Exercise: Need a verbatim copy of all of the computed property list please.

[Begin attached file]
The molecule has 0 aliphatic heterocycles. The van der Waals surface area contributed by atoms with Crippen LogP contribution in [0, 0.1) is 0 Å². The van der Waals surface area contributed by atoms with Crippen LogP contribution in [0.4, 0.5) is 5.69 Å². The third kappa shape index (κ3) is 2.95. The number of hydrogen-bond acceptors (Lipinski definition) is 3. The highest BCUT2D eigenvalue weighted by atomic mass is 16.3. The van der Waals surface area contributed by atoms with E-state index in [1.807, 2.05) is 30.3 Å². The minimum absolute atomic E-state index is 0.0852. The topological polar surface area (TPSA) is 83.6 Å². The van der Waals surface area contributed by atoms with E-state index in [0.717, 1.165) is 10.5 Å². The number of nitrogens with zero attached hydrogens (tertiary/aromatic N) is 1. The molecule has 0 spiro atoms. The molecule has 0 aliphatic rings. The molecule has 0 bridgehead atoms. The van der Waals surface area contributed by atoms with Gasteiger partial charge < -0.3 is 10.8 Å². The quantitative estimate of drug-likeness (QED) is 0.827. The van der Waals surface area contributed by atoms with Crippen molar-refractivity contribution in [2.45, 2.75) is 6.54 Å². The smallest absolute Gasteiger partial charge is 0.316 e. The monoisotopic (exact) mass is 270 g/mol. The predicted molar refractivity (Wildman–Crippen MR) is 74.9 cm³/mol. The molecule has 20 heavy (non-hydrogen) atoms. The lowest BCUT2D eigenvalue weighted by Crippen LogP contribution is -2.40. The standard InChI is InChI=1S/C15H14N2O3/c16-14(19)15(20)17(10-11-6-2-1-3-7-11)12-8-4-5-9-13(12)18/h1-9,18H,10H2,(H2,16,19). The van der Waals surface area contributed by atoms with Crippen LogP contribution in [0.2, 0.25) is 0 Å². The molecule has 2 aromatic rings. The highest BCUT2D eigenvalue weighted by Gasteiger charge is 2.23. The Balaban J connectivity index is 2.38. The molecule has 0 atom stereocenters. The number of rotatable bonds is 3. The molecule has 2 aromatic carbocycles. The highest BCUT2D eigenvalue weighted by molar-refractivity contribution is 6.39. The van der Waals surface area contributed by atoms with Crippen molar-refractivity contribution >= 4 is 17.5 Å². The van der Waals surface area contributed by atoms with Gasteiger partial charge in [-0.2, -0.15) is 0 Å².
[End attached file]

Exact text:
The molecule has 0 aliphatic heterocycles. The van der Waals surface area contributed by atoms with Crippen LogP contribution in [0, 0.1) is 0 Å². The van der Waals surface area contributed by atoms with Crippen LogP contribution in [0.4, 0.5) is 5.69 Å². The third kappa shape index (κ3) is 2.95. The number of hydrogen-bond acceptors (Lipinski definition) is 3. The highest BCUT2D eigenvalue weighted by atomic mass is 16.3. The van der Waals surface area contributed by atoms with E-state index in [1.807, 2.05) is 30.3 Å². The minimum absolute atomic E-state index is 0.0852. The topological polar surface area (TPSA) is 83.6 Å². The van der Waals surface area contributed by atoms with E-state index in [0.717, 1.165) is 10.5 Å². The number of nitrogens with zero attached hydrogens (tertiary/aromatic N) is 1. The molecule has 0 spiro atoms. The molecule has 0 aliphatic rings. The molecule has 0 bridgehead atoms. The van der Waals surface area contributed by atoms with Gasteiger partial charge < -0.3 is 10.8 Å². The quantitative estimate of drug-likeness (QED) is 0.827. The van der Waals surface area contributed by atoms with Crippen molar-refractivity contribution in [2.45, 2.75) is 6.54 Å². The smallest absolute Gasteiger partial charge is 0.316 e. The monoisotopic (exact) mass is 270 g/mol. The predicted molar refractivity (Wildman–Crippen MR) is 74.9 cm³/mol. The molecule has 20 heavy (non-hydrogen) atoms. The lowest BCUT2D eigenvalue weighted by Crippen LogP contribution is -2.40. The standard InChI is InChI=1S/C15H14N2O3/c16-14(19)15(20)17(10-11-6-2-1-3-7-11)12-8-4-5-9-13(12)18/h1-9,18H,10H2,(H2,16,19). The van der Waals surface area contributed by atoms with Crippen LogP contribution in [0.2, 0.25) is 0 Å². The molecule has 2 aromatic rings. The highest BCUT2D eigenvalue weighted by Gasteiger charge is 2.23. The Balaban J connectivity index is 2.38. The molecule has 0 atom stereocenters. The number of rotatable bonds is 3. The molecule has 2 aromatic carbocycles. The highest BCUT2D eigenvalue weighted by molar-refractivity contribution is 6.39. The van der Waals surface area contributed by atoms with Crippen molar-refractivity contribution >= 4 is 17.5 Å². The van der Waals surface area contributed by atoms with Gasteiger partial charge in [-0.2, -0.15) is 0 Å².